The road to just about anywhere... the sport of geocaching takes seekers on interesting adventures.

What activity combines the use of coordinates, the thrill of a scavenger hunt and the search for a good bench mark? Geocaching, of course! The unique sport of geocaching, a hide-and-seek game using GPS receivers, began at the beginning of the millennium. The first documented placement of a geocache took place on May 3, 2000 by Dave Ulmer of Beavercreek, Ore., a mere two days after the announcement that Selective Availability was turned off. Within three days, Ulmer’s geocache had been found twice and logged once. In September 2000, a website associated with the sport sprouted with 75 listed geocaches. By January of this year, the site hit 350,000 geocaches worldwide, proving that the hobby is growing at an explosive rate.

In hopes of educating the geocaching public about the prospects of surveying as a career, the National Society of Professional Surveyors (NSPS) established a program to highlight how the sport relates to the surveying profession.

Steve Brosemer, LS, NSPS geocaching coordinator, Gina Poertner, president of the Kanza Rail-Trails Conservancy and I placed the NSPS geocache on a scenic overlook on the Flint Hills Nature Trail last December.

NSPS Establishes Promotional Program

On Dec. 25, 2006, NSPS established the NSPS Geocaching Project by planting a geocache near the heart of the nation, in Lyon County, Kan., a few miles north of the city of Emporia. I gathered with NSPS Geocaching Coordinator Steve Brosemer, LS, a “master” of surveying history, and Gina Poertner, president of the Kanza Rail-Trails Conservancy, to plan the placement of the NSPS geocache. We chose to place a large container on a scenic overlook on the Flint Hills Nature Trail, a 117-mile trail on a historic rail center. The webpage for the NSPS geocache, three topics: the cache itself, the site where it is placed, and promotions for the career of surveying, including a list of Internet links to the homepage of every state surveying organization.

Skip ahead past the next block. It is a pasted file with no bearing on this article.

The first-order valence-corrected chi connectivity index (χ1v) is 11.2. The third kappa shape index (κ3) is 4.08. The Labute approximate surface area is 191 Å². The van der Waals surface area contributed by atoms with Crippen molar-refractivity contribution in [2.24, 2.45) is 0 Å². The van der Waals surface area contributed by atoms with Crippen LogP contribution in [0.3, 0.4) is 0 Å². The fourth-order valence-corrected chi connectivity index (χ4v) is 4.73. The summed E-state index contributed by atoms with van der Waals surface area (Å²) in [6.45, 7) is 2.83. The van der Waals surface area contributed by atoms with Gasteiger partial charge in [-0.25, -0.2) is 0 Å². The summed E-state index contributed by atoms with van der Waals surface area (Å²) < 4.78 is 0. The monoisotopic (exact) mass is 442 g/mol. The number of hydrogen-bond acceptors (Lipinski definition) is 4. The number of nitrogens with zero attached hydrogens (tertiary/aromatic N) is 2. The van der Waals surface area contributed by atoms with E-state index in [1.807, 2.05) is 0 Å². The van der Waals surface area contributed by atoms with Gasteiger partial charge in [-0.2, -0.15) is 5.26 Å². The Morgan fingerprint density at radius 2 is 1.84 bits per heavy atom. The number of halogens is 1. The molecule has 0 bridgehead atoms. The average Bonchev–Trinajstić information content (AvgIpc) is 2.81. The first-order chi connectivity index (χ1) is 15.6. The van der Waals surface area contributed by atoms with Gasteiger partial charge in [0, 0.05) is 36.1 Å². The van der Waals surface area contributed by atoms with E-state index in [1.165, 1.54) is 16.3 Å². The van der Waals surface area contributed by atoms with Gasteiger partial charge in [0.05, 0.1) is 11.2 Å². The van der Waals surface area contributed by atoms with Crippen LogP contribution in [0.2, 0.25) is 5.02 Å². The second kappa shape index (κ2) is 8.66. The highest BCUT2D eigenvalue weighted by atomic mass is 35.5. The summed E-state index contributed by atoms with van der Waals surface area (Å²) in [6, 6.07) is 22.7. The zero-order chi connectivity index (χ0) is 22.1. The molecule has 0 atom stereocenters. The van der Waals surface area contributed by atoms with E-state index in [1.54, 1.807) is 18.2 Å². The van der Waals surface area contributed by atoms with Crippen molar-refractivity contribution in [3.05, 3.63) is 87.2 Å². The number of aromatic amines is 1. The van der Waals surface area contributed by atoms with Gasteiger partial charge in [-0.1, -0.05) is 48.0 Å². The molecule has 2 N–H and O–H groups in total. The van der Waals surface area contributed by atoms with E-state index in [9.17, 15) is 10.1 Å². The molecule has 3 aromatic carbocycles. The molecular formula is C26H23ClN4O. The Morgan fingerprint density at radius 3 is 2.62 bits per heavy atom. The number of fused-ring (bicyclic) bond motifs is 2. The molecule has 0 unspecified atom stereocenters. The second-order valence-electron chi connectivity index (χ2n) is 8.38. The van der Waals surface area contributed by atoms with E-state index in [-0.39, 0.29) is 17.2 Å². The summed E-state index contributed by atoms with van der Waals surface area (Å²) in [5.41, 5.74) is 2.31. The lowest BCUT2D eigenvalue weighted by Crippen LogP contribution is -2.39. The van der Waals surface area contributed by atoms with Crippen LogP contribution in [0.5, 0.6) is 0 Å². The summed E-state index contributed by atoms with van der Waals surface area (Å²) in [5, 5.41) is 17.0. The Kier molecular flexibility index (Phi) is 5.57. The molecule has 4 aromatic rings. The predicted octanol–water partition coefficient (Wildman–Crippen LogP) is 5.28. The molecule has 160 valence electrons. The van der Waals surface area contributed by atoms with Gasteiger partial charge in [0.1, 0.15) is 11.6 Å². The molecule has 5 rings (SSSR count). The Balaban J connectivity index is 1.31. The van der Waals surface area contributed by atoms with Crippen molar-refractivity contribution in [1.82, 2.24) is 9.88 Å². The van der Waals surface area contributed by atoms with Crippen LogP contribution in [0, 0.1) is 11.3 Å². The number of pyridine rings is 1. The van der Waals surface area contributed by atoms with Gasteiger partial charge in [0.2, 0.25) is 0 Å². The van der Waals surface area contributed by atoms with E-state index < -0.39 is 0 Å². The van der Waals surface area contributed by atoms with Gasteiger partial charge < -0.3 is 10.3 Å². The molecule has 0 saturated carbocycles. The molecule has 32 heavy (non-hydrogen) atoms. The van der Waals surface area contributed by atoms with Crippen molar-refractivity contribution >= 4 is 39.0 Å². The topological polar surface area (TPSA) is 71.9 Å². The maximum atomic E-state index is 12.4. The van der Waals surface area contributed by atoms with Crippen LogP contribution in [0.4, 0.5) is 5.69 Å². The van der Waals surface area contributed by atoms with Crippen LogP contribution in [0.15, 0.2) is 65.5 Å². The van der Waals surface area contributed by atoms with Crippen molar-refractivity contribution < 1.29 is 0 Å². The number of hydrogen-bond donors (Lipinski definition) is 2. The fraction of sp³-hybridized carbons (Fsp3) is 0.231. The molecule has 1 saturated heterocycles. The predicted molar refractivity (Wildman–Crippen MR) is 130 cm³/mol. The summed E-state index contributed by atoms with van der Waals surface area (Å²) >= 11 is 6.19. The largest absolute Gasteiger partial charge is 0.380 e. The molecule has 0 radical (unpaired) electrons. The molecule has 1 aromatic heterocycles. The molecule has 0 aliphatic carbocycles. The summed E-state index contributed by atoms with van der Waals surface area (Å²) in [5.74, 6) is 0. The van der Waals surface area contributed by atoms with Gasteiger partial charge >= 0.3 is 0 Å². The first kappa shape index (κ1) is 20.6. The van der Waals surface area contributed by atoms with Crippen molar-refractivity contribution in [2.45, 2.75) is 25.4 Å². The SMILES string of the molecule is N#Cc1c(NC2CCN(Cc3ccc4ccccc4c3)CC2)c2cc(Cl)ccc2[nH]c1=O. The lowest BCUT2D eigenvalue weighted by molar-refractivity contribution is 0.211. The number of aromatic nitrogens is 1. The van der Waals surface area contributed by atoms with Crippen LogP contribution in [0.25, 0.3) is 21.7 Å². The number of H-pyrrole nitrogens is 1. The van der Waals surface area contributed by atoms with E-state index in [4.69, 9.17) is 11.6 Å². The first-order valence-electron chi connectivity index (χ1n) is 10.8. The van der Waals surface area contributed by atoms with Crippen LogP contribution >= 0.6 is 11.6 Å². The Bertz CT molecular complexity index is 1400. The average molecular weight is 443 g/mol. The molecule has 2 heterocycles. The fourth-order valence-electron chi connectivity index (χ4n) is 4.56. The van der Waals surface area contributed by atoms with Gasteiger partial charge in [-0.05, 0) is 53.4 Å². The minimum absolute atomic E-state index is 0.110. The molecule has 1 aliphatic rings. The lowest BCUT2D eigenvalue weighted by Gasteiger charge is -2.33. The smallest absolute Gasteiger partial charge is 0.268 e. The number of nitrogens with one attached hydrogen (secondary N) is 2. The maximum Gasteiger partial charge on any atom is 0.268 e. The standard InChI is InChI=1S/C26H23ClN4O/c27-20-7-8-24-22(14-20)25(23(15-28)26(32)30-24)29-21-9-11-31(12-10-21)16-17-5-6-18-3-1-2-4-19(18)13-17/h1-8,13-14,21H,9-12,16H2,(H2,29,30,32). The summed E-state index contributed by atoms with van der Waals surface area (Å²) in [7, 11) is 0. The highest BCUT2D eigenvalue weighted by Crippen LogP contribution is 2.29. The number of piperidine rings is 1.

Every state surveying society is encouraged to set up its own geocaching project at the state level under the umbrella of the NSPS Geocaching Project and build an accompanying website. To guide this goal, a digital copy of A Guidebook for Setting Geocaches for a Surveying Organization is available for free as a reference through the Kansas Society of Land Surveyors (KSLS). Each website should include details about the vicinity local to the geocache, information about surveying along with contact information, and details about the geocache(s), such as notes on what the geocache container is, original contents inside the container and coordinates for the best place to park near the geocache. Helpful hints for the seeker will also be appreciated. (For example, to steer clear of a particular yard because trespassing is illegal or because Butch the bulldog likes to eat pants!)

Details about the geocache’s surrounding area provide the seeker with valuable information, such as local events or memorials commemorating Lewis and Clark, explanations about rock formations at the site, or information on finding a spectacular bench mark nearby. Sites relevant to surveying should be included as well. These details may entice geocachers to visit your site.

General information about surveying should also be incorporated on each website. This includes the name of the surveying organization sponsoring the geocache, a link to the organization’s home page, a link to NSPS’ website and links to other notable organizations. Designers of each state’s geocache project should keep in mind that commercial advertising is frowned upon. Any “advertising” should be limited to educational promotions, endorsing surveying as a viable career choice.

Sparking Interest

People participate in geocaching for any number of reasons: to go for a walk; to go hiking, biking or climbing; to go out with family, friends or someone new; to enjoy the scenery; or to get a glimpse of wildlife. And although geocaching first requires obtaining coordinates for a geocache via the Internet, recreational geocaching will place a seeker outdoors in the physical environment similar to golfing, boating, hunting, fishing--or field surveying. Equipped with a GPS receiver, hunters can benefit from with free registration and software. Beyond that, finding a geocache is flooded with adventurous opportunities.